When David Fodel was invited to help launch MediaLive two years ago, one of his goals for the performance-, workshop- and talk-filled symposium at theBoulder Museum of Contemporary Art
was to showcase artists who are exploring new forms of live audiovisual work. This year's three-day festival, which runs from November 14 through November 16 at the museum and CU-Boulder's ATLAS Black Box Theater, was co-curated by local guitarist Janet Feder; it will feature artists from around the globe, including the London-based Light Surgeons, Chicago-based Nick Briz, Moscow-based VTOL and many more. In advance of MediaLive 2014, we caught up with Fodel and Feder to talk about curating the festival, some of the artists performing at it and how its scope has grown over the last two years.See also: 100 Colorado Creatives -- Janet Feder
Westword: What do you have going on this year's MediaLive? David Fodel: I think for us the biggest thing is we're bringing the Light Surgeons -- at least it's a big deal for me. Really, all of the stuff this year is pretty impressive. I'm most excited about the Light Surgeons. They're going to playing on Saturday night at the ATLAS. These guys have been doing I guess what you would call audio-visual theater for probably a decade or more now. They have one of the tightest productions that I have ever seen.
So, for this configuration, two of the guys are coming in from London and then they have a world-class musician that they have been collaborating with on this project coming in from Malaysia. The work was actually commissioned by the British Arts Council and it's basically about the culture, or cultures, of Malaysia. So they come at it from a really interesting perspective and, like I said, it's very theatrical. It incorporates some standard things that you would expect in theater in terms of lighting and tight production, but it's also kind of a DJ/VJ setup with shadow play, live musicians, all sorts of props, and they're mixing and playing the music live, mixing and playing the video live, moving around on stage, multi-layers of screens and scrims. It's really just fantastic. I had a chance to see it at another venue earlier this year. I've been following these guys' work since 2008, and I'm just really thrilled to be able to bring them.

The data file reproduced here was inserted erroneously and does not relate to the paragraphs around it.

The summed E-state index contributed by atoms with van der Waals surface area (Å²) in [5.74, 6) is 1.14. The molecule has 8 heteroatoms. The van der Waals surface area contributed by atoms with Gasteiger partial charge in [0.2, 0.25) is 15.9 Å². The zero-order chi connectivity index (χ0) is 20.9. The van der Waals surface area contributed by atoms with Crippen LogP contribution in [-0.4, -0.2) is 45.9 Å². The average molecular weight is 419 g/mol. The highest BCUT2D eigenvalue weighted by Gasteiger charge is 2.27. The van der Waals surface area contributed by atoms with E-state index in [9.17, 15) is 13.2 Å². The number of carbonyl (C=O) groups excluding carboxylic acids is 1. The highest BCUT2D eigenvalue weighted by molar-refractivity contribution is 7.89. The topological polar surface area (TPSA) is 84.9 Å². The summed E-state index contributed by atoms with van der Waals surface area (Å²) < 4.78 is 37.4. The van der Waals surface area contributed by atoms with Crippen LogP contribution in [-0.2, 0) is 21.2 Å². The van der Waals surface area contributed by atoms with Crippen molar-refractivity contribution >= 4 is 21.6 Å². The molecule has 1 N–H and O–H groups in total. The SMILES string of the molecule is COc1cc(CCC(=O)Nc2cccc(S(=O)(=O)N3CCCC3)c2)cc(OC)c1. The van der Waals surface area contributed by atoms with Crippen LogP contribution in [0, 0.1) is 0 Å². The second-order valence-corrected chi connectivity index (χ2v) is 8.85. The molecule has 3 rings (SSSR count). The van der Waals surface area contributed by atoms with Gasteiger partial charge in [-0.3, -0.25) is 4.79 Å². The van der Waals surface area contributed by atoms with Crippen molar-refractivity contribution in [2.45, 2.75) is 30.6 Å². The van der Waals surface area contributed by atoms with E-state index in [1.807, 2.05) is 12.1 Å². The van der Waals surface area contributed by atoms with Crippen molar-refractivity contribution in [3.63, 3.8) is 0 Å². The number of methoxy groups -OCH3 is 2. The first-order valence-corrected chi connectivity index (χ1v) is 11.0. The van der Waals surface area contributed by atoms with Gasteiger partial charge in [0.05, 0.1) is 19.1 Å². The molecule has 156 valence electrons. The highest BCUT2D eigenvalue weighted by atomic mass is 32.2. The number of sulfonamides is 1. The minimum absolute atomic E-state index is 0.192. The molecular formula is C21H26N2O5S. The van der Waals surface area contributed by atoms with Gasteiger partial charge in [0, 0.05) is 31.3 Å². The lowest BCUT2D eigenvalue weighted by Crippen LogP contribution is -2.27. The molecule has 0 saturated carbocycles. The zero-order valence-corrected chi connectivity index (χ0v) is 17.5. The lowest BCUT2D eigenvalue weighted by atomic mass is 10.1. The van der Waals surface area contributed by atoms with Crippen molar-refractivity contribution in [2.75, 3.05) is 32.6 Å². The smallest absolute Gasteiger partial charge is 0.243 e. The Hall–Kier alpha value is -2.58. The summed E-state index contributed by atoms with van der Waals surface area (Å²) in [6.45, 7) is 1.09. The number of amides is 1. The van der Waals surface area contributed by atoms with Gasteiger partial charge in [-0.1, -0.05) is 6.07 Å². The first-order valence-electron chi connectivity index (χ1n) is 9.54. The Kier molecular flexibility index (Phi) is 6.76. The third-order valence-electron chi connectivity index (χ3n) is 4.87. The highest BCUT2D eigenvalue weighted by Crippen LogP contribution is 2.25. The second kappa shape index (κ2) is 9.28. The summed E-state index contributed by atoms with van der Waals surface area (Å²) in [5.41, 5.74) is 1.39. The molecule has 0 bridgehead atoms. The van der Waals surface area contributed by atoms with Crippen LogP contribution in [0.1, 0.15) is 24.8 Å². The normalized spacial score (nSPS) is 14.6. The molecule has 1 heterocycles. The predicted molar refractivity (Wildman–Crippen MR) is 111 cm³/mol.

Janet Feder: Wasn't that the Currents Festival where you saw them?
David Fodel: Yeah, I saw them at Currents in Santa Fe.
Janet Feder: Santa Fe has this wonderful festival called Currents. It's the second year that we've had performers that have made it all the way to Santa Fe but not quite here. This is a really big festival performance. This isn't like a little Boulder performance. This is international status performance.